The cost of materials and the cost of necessary components or external services can have a significant impact on the profitability of a business model. The higher the influence that suppliers can take the higher the corresponding costs. The negotiating position of suppliers is the higher, the stronger the following influencing factors are given.

  • external delivery services depend on a few suppliers, especially if there are fewer suppliers than potential demand for their products.
  • the products or services of the suppliers are subject to unique selling points or high switching costs in case the supplier is to be exchanged.
  • the supplier is not dependent on the industry with its entire portfolio
  • the suppliers are potential future competitors who could take over the business model of the company.
  • the buyers of the products of suppliers can not produce these products themselves
  • the market is not essential for the suppliers’ business model

However, a company can strengthen its negotiating position with suppliers,

  • by opening up new sources of supply
  • by acquiring the ability to provide the product or the performance of the suppliers themselves and
  • by setting up their own business model based on standardized components that can be produced by a large number of suppliers.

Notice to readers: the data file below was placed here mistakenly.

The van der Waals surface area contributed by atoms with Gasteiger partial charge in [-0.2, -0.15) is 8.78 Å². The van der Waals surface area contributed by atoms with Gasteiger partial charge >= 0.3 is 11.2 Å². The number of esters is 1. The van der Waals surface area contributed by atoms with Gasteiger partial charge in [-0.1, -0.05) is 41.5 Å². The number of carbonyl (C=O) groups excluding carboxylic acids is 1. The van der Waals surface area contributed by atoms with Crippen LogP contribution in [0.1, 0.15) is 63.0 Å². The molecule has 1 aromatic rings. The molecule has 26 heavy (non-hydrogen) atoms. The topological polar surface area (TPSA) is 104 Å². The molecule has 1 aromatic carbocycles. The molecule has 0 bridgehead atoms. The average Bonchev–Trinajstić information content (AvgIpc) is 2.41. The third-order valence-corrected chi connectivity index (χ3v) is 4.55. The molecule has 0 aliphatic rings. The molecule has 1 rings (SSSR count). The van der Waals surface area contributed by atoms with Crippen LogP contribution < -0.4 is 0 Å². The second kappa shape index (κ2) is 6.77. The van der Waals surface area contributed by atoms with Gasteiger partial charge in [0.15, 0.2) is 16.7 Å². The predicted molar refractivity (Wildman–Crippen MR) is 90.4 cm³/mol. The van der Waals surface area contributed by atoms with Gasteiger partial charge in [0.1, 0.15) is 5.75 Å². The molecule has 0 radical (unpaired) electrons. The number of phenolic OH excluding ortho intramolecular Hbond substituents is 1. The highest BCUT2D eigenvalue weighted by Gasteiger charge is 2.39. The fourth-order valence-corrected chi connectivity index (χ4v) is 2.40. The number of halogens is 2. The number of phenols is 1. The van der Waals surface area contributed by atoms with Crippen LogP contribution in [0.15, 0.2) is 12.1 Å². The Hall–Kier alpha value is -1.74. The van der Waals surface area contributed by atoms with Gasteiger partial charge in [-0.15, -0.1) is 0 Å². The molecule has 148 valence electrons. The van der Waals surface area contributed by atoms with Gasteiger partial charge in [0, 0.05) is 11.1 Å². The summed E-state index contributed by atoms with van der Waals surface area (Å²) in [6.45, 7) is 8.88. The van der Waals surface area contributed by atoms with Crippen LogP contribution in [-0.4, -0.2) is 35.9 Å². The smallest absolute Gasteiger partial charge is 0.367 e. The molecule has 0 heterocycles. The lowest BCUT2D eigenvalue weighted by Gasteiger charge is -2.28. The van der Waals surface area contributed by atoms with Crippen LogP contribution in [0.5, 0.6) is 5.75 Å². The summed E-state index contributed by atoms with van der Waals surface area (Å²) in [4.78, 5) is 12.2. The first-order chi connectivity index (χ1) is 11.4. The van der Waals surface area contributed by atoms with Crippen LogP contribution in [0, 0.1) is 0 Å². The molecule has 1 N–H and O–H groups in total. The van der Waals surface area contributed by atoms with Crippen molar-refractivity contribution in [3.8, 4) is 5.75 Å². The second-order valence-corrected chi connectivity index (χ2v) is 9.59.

These approaches correspond to the analysis of market participants and competitive pressure.

Buyers and their market power

After the suppliers, I would like to examine the influences of buyers and customers of products and services.

Market power of customers

The negotiating position of buyers is the stronger, the more the following influencing factors are given.

  • there are only a limited number of customers and / or customers are buying in large purchase quantities.
  • customers are in a position to manufacture or provide the products and / or services themselves.
  • the products purchased by customers are standard products without unique selling points.
  • there are many vendors and / or sellers for the product or service.
  • customers have low-margin business models, so they are under constant pressure to lower their procurement costs.